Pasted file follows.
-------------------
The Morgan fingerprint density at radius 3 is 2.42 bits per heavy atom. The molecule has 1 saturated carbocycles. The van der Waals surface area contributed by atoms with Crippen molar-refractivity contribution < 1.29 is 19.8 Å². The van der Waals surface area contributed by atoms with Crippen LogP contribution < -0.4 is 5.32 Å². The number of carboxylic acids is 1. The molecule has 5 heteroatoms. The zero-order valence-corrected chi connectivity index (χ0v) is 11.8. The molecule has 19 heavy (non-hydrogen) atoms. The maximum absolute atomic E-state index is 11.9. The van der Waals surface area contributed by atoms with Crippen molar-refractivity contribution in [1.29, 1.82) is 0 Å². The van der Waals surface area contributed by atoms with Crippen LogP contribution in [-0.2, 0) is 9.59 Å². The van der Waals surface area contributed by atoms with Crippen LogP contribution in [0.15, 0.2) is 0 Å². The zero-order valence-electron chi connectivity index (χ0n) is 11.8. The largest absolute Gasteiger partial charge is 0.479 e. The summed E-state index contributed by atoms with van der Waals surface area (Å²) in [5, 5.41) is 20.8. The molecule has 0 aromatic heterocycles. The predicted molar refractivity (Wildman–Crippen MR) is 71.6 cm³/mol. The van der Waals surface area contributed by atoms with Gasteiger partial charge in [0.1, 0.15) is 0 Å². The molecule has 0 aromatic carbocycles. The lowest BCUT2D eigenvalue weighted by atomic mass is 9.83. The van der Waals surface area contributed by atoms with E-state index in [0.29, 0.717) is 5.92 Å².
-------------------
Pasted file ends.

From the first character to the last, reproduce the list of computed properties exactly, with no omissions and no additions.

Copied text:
The Morgan fingerprint density at radius 3 is 2.42 bits per heavy atom. The molecule has 1 saturated carbocycles. The van der Waals surface area contributed by atoms with Crippen molar-refractivity contribution < 1.29 is 19.8 Å². The van der Waals surface area contributed by atoms with Crippen LogP contribution < -0.4 is 5.32 Å². The number of carboxylic acids is 1. The molecule has 5 heteroatoms. The zero-order valence-corrected chi connectivity index (χ0v) is 11.8. The molecule has 19 heavy (non-hydrogen) atoms. The maximum absolute atomic E-state index is 11.9. The van der Waals surface area contributed by atoms with Crippen molar-refractivity contribution in [1.29, 1.82) is 0 Å². The van der Waals surface area contributed by atoms with Crippen LogP contribution in [-0.2, 0) is 9.59 Å². The van der Waals surface area contributed by atoms with Crippen LogP contribution in [0.15, 0.2) is 0 Å². The zero-order valence-electron chi connectivity index (χ0n) is 11.8. The largest absolute Gasteiger partial charge is 0.479 e. The summed E-state index contributed by atoms with van der Waals surface area (Å²) in [5, 5.41) is 20.8. The molecule has 0 aromatic heterocycles. The predicted molar refractivity (Wildman–Crippen MR) is 71.6 cm³/mol. The van der Waals surface area contributed by atoms with Gasteiger partial charge in [0.1, 0.15) is 0 Å². The molecule has 0 aromatic carbocycles. The lowest BCUT2D eigenvalue weighted by atomic mass is 9.83. The van der Waals surface area contributed by atoms with E-state index in [0.29, 0.717) is 5.92 Å².